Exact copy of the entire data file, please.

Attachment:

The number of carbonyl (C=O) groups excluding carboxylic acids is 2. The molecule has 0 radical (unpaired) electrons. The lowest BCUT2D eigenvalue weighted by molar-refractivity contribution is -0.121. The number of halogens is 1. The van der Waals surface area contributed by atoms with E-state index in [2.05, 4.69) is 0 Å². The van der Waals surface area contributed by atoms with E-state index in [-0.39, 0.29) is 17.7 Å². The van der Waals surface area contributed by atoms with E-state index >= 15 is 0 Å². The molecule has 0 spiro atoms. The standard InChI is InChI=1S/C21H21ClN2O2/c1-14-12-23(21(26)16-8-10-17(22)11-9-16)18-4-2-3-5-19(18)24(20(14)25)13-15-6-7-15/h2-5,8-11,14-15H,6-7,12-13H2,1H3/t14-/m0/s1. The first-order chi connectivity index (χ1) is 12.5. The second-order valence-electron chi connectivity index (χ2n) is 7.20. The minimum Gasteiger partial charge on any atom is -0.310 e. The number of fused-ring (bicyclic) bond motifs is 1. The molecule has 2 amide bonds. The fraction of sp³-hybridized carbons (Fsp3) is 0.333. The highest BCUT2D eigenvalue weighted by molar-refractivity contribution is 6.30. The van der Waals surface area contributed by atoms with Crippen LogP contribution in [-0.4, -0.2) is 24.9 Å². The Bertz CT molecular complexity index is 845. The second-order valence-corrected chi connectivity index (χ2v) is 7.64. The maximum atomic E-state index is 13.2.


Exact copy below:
The number of carbonyl (C=O) groups excluding carboxylic acids is 2. The molecule has 0 radical (unpaired) electrons. The lowest BCUT2D eigenvalue weighted by molar-refractivity contribution is -0.121. The number of halogens is 1. The van der Waals surface area contributed by atoms with E-state index in [2.05, 4.69) is 0 Å². The van der Waals surface area contributed by atoms with E-state index in [-0.39, 0.29) is 17.7 Å². The van der Waals surface area contributed by atoms with E-state index >= 15 is 0 Å². The molecule has 0 spiro atoms. The standard InChI is InChI=1S/C21H21ClN2O2/c1-14-12-23(21(26)16-8-10-17(22)11-9-16)18-4-2-3-5-19(18)24(20(14)25)13-15-6-7-15/h2-5,8-11,14-15H,6-7,12-13H2,1H3/t14-/m0/s1. The first-order chi connectivity index (χ1) is 12.5. The second-order valence-electron chi connectivity index (χ2n) is 7.20. The minimum Gasteiger partial charge on any atom is -0.310 e. The number of fused-ring (bicyclic) bond motifs is 1. The molecule has 2 amide bonds. The fraction of sp³-hybridized carbons (Fsp3) is 0.333. The highest BCUT2D eigenvalue weighted by molar-refractivity contribution is 6.30. The van der Waals surface area contributed by atoms with Crippen LogP contribution in [-0.4, -0.2) is 24.9 Å². The Bertz CT molecular complexity index is 845. The second-order valence-corrected chi connectivity index (χ2v) is 7.64. The maximum atomic E-state index is 13.2.